Additionally, the differences in the measures of cognitive ability are also significant. In such a way, the authors conclude that all three measures of cognitive sophistication differ in their relations with traditional thinking measures (Toplak et al., 2014). Furthermore, all results are related to age as one of the leading factors that impact a persons intelligence. The authors were limited in the number of respondents chosen for the research; however, it had not deteriorated the relevance of findings. On the contrary, the selected data collection method could be considered the papers strength as it provides credible data and minimizes the probability of mistake.
Colonnesi, Napoleone, and Bogels (2014) are also interested in the investigation of different stages of lifespan development and the way peoples feelings alter. For this reason, the main purpose of their research is to study alterations in peoples mentality that promote change in attitudes to shyness. The authors think that this feeling is mainly considered a negative emotion (Colonnesi et al., 2014). However, this concern appears among adults, whereas toddlers have a different emotional response.
To conduct their study, the researchers used a descriptive approach. Children participating in the investigation were asked to observe their facial expressions related to shameful feelings (Colonnesi et al., 2014). At the same time, the authors also noted emotions that were demonstrated by the participants. The choice of this research method is preconditioned by the suggested hypothesis which states that age is one of the leading factors that impact the attitude to age.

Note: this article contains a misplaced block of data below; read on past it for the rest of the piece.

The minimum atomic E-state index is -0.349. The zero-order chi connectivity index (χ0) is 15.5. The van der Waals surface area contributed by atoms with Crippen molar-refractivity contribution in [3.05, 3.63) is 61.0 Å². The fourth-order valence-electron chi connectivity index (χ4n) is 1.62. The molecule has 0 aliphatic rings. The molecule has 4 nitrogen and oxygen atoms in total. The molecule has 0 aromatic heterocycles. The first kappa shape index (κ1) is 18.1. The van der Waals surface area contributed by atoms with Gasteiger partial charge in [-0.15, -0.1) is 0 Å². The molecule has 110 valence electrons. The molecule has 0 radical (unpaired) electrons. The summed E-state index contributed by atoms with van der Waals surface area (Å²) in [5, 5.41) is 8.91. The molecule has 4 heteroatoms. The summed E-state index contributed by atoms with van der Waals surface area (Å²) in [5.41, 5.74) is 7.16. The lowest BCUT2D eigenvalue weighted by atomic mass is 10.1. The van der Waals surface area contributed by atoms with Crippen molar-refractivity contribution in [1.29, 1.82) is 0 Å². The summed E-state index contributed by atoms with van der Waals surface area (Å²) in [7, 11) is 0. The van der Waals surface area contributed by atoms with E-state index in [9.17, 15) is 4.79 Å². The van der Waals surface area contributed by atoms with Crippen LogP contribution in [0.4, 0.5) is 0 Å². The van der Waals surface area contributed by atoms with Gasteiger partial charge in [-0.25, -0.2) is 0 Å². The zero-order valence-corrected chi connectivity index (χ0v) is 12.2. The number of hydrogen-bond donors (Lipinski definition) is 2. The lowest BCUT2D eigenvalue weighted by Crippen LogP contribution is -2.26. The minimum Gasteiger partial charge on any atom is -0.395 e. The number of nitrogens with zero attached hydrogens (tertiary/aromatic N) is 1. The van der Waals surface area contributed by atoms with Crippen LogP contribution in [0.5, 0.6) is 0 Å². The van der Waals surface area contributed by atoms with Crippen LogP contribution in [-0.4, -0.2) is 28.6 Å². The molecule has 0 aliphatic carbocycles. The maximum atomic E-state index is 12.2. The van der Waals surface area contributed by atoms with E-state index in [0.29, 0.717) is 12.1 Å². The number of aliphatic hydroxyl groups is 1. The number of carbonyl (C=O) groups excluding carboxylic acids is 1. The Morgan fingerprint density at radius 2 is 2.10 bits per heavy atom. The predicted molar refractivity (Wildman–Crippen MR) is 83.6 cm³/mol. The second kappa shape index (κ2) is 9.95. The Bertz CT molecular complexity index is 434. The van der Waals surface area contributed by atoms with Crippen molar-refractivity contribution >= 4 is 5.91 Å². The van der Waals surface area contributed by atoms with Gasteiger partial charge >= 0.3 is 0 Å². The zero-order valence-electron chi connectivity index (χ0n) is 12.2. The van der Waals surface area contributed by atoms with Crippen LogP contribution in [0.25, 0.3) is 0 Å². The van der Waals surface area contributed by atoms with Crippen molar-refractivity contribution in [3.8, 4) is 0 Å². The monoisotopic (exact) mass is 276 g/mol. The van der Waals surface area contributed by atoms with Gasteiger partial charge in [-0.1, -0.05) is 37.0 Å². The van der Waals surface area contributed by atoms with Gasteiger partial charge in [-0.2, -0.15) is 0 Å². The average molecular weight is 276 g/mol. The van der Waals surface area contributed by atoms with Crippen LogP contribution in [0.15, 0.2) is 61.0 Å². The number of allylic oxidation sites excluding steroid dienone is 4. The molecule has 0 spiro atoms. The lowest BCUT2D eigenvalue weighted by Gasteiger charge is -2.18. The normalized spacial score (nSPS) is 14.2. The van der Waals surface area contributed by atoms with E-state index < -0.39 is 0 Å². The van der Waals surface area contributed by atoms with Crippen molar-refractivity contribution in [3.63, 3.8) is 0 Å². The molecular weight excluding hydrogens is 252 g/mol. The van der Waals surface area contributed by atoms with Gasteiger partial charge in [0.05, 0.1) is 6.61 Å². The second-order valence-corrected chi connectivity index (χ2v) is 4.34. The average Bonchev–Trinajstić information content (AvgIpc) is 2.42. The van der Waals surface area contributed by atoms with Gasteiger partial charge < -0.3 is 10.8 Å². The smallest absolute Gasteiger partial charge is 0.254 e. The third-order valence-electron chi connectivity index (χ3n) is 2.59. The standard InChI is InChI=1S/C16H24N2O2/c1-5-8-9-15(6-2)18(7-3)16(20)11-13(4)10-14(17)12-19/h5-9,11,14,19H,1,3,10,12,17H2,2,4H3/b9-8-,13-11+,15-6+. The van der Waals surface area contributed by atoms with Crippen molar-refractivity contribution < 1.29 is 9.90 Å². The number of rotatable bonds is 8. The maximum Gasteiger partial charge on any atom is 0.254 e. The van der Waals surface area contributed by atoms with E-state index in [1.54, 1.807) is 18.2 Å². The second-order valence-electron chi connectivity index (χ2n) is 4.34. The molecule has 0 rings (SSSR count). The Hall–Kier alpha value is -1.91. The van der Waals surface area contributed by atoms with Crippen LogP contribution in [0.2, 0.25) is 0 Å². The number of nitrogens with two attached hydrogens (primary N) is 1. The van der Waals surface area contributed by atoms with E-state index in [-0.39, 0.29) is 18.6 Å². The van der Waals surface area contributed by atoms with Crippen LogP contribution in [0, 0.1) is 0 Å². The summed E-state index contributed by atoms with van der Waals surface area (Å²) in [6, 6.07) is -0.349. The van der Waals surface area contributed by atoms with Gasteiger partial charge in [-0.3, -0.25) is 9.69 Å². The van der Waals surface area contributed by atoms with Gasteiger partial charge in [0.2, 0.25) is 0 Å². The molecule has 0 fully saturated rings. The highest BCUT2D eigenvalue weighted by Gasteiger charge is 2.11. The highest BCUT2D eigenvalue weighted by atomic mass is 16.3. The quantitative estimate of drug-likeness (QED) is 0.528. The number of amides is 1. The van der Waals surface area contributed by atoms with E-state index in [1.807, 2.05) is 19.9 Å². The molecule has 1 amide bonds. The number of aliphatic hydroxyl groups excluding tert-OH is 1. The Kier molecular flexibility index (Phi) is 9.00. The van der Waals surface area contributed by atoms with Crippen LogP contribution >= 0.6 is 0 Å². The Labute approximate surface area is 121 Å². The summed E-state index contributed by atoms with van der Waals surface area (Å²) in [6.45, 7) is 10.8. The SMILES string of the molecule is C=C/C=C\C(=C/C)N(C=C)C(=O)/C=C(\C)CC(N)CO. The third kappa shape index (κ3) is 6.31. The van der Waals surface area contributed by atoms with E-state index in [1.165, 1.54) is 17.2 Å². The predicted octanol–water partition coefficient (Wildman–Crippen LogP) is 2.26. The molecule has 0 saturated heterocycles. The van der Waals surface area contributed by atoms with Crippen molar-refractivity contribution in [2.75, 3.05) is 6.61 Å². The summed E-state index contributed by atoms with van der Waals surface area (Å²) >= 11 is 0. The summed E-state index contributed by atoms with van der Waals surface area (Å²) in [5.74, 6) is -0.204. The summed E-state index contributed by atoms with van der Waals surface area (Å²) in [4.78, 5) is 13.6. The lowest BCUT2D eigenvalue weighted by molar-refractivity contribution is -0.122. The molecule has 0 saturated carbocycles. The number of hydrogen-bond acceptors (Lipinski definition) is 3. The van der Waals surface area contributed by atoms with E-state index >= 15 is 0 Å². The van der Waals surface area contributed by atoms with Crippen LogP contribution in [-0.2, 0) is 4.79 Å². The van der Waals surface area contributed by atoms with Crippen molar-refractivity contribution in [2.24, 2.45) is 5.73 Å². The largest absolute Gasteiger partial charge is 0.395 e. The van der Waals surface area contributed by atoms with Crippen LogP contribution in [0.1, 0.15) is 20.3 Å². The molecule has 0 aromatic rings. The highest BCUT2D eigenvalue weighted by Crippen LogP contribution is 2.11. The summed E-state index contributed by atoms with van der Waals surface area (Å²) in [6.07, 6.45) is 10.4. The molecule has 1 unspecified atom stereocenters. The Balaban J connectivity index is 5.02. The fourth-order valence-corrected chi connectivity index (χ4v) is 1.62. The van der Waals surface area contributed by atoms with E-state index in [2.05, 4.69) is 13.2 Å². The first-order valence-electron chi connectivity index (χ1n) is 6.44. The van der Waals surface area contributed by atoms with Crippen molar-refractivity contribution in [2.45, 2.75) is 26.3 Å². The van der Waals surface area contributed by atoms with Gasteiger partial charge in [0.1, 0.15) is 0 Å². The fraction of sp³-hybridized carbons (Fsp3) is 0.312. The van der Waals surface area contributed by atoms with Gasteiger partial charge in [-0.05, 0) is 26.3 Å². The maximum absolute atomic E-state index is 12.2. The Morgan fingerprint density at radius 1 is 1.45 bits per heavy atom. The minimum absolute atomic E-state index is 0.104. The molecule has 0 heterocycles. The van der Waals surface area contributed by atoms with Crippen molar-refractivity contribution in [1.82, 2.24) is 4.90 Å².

The longitudinal study which involved one hundred and two first-born children could be considered the main strength of the paper as it offered the relevant information that could be used in the discussion. At the end of the research work, the authors conclude that there are significant differences in the way children and adolescents respond to particular emotions (Colonnesi et al., 2014). Additionally, positive and negative expressions of shyness depended on the age of respondents and the approach used to note facial expressions (Colonnesi et al., 2014).
Altogether, different stages of the lifespan development remain attractive for investigators. Numerous factors precondition the appearance of one or another unique feature peculiar to a person. In this regard, the further investigation of the issue of age and peoples evolution at different stages of their lifespan could be considered the primary task today.
Colonnesi, C., Napoleone, E., & Bogels, S. (2014). Positive and negative expressions of shyness in toddlers: Are they related to anxiety in the same way? Journal of Personality and Social Psychology, 106(4), 624-637.
Lesack, R., Bearss, K., Celano, M., & Sharp, W. (2014). Parent–child Interaction therapy and autism spectrum disorder: Adaptations with a child with severe developmental delays. Clinical Practice in Pediatric Psychology, 2(1), 68-82.
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Toplak, M., West, R., & Stanovich, K. (2014). Rational thinking and cognitive sophistication: Development, cognitive abilities, and thinking dispositions. Developmental Psychology, 50(4), 1037-1048.